Greetings blog subscribers (and casual readers, too)!
When I first stumbled on today’s gorgeous botanical subject in the hilly areas around Chattanooga, I couldn’t believe what I was seeing. The passionflower is one of the most outlandish, garish, over-the-top, and beautiful blooms I’ve encountered in the wild. It looks as thought it would be more at home in a tropical nursery than growing in the foothills of the Appalachians, and yet this clinging vine with big, showy blossoms is right at home among sweetgum trees, sassafras, and tulip poplars.
The flower is sort of ‘leveled,’ with a base of beautiful petals which come in vibrant colors like purple and pink upon which rest elevated pistils and soaring stamens in a delicate (and highly symbolic) pattern. The passionflower goes by several names, including the maypop, herb of the Cross, and maracuja. The latter name comes from Spanish-speaking localities in which the twining vine blooms, and the flower has definitely found a home in the folklife of Hispanic herbalists. But before I get ahead of myself with all of that, let’s look briefly at some of the Old World lore about this lovely bit of flora.
Here’s a description of how the passionflower got its name, from perennial (pardon the pun) favorite, T. F. Thiselton-Dyer’s The Folk-lore of Plants:
“The passion-flower has been termed Holy Rood flower, and it is the ecclesiastical emblem of Holy Cross Day, for, according to the familiar couplet:—
‘The passion-flower long has blow’d
To betoken us signs of the Holy Rood.’ (CH XVII)”
“A plant closely connected by tradition with the crucifixion is the passion-flower. As soon as the early Spanish settlers in South America first glanced on it, they fancied they had discovered not only a marvellous symbol of Christ’s passion, but received an assurance of the ultimate triumph of Christianity. Jacomo Bosio, who obtained his knowledge of it from certain Mexican Jesuits, speaks of it as ‘the flower of the five wounds,’ and has given a very minute description of it, showing how exactly every part is a picture of the mysteries of the Passion. ‘It would seem,’ he adds, ‘as if the Creator of the world had chosen it to represent the principal emblems of His Son’s Passion; so that in due season it might assist, when its marvels should be explained to them, in the condition of the heathen people, in whose country it grew.’”  (CH XIX)
The passionflower naturally fits into a schema of religious botany, then, and would seem to be a sort of pinnacle representation of the Doctrine of Signatures, which essentially states that every plant (or creatrure, for that matter) bears certain visual, olfactory, or other cues indicating what the divine intends us to do with it.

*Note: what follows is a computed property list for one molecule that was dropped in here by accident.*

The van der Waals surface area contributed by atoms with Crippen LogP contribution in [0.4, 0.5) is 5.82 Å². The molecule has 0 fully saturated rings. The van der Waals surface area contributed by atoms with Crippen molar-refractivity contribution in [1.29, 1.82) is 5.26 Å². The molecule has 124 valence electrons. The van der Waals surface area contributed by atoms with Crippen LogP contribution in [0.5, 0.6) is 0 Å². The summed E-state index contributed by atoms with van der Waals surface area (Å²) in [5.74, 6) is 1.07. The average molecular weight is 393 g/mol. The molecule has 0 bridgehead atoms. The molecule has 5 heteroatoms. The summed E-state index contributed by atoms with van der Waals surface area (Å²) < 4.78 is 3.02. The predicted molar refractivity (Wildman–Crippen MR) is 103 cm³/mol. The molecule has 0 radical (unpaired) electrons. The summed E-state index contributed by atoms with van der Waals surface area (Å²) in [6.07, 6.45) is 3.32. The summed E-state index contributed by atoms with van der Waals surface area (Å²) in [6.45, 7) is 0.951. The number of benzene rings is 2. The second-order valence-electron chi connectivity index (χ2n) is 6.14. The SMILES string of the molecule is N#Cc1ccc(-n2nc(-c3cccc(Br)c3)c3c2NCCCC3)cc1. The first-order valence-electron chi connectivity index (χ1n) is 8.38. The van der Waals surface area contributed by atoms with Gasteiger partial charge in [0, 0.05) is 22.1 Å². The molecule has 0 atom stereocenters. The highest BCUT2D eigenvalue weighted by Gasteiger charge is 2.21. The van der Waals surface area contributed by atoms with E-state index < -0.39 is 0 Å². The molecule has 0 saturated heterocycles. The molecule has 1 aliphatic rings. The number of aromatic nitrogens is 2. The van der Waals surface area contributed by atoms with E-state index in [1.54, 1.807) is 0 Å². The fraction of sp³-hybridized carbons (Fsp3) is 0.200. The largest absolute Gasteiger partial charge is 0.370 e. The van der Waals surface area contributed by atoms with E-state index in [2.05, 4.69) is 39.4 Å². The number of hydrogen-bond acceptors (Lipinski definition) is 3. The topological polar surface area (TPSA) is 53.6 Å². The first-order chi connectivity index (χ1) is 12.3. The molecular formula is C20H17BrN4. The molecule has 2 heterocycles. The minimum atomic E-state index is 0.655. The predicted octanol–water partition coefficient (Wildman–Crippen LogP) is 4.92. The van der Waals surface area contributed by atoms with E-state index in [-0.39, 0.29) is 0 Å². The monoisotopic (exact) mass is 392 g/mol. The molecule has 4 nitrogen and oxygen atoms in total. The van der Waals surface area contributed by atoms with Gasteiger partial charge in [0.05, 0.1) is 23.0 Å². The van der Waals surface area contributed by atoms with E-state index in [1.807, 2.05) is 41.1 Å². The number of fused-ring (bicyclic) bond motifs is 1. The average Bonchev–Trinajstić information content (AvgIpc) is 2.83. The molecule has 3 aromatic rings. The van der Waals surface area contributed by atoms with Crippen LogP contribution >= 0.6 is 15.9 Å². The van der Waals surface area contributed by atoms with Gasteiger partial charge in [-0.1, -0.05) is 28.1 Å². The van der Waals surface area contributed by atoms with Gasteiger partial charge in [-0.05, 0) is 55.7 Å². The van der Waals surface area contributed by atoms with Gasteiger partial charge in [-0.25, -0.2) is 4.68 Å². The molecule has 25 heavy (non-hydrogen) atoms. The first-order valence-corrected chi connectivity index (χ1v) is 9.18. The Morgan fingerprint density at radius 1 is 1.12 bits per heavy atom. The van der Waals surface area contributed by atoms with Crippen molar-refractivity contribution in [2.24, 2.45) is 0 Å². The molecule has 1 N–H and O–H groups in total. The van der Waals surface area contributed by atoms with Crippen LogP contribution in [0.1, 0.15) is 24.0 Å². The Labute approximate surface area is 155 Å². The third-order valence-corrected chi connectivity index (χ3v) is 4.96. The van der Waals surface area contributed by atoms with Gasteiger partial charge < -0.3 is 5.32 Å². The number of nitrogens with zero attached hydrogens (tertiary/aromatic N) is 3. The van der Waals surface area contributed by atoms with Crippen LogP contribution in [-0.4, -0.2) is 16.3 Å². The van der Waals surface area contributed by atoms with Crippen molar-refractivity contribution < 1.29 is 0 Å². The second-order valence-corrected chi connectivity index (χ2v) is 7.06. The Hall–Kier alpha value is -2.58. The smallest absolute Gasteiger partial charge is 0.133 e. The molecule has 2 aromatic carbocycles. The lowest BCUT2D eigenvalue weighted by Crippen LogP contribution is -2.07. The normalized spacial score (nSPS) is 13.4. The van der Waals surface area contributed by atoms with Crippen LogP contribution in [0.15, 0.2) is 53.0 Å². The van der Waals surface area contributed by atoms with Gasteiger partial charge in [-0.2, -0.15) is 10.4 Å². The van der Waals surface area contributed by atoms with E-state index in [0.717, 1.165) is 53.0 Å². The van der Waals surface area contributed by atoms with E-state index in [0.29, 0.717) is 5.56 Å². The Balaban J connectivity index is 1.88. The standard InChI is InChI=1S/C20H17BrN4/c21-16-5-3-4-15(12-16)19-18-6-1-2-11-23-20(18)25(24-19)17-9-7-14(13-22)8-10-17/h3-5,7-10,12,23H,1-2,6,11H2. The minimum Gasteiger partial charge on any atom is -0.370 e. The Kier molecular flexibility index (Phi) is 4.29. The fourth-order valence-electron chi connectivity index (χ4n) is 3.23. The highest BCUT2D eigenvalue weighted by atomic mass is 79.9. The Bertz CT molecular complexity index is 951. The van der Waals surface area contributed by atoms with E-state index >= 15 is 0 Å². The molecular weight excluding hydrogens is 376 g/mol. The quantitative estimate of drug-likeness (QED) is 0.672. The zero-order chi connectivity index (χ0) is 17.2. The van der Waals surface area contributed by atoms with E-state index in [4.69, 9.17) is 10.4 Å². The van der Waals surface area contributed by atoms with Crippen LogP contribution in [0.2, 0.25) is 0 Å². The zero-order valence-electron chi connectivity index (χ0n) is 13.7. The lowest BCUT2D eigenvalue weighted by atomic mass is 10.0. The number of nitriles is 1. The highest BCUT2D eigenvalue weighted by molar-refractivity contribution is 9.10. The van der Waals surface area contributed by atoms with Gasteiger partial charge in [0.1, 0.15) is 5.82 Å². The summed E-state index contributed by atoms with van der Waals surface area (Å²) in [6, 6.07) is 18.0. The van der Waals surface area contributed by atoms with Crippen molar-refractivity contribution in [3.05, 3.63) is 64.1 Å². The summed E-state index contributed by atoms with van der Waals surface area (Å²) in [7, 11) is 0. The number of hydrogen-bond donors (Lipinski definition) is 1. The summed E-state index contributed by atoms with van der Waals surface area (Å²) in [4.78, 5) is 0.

Medicinally, this plant has a powerful sedative effect, though not one so strong as something like valerian root. This can be seen as a sort of ‘peace,’ bestowed by the plant as its creator would bestow divine peace. You can read a good bit about its medicinal qualities here and here, where they are able to get much more into the hows and whys of passionflower’s sedative effects. [Though I will note here, as I always do, THIS IS NOT A MEDICAL BLOG, AND I DO NOT PROVIDE MEDICAL ADVICE. PLEASE CONSULT YOUR PHYSICIAN FOR MEDICAL INFORMATION ABOUT HERBS, SUPPLEMENTS, OR ANY OTHER TREATMENTS YOU ARE CONSIDERING].
Moving into passionflower’s magical side, there is surprisingly little to do with its ability to inspire religious faith, offer any kind of divine protection, or even be used as a decoration on altars to holy saints, which greatly surprises me. I would think those uses would be nearly the first use I’d put them to, but wiser workers than I would note that passionflower’s real power is not just in its blossom, but in its less showy bits: the tangly and highly clinging vine which supports the gorgeous floral display.
Cat Yronwode describes the passionflower as an ingredient in the Chuparrosa (or “hummingbird” in Spanish) charm, which is used to foster feelings of love and attachment (hence the clinging-vine quality):
“Dried Passion Flower leaves or pieces of the root may be carried in a red flannel bag dressed with Love Me Oil. Mexicans are known to add such a bag a charm to the Divine Hummingbird, or Chuparrosa. In the old days this would have been dried hummingbird heart, but it is illegal to kill hummingbirds or to possess their body parts in some states now—and with good reason, as the birds are under tremendous habitat destruction pressure from human beings. A metal charm of a hummingbird sewn to the bag or carried inside will do just as well” (Hoodoo Herb & Root Magic, 142)
Beyond its love-bringing and binding qualities, the flower also seems to bring feelings of peace and contentment between lovers and members of a household, likely due to its soporific effects in its medical applications.
In Latin American countries, the passionflower has similar applications, including use as a love-binder and spiritual sedative. It’s also used in a Brazilian floral horoscope, where it represents the month of June. Again, I’m surprised at its limited appeal as a holy or divine flower, as I think it would likely be an excellent addition to offering altars to Marian incarnations or to do work with Jesus in various forms. But that’s merely speculation on my part, so I digress.
If you’ve had any experiences, magical or otherwise, with this amazing bloom, we’d love to hear about them! Feel free to leave a comment below or email us if you know more about this beautiful, intriguing addition to American flora.
Thanks for reading!
4 thoughts on “Blog Post 156 – Passionflower”
My grandmother had this growing all over the fence. Hers were purple, taken from a cutting that was a gift from a neighbor.
I just recently spotted the Passionflower growing on the trails in Murfreesboro, TN as well.
Another awesome botanical post – many thanks, Cory.
Heart your smartness
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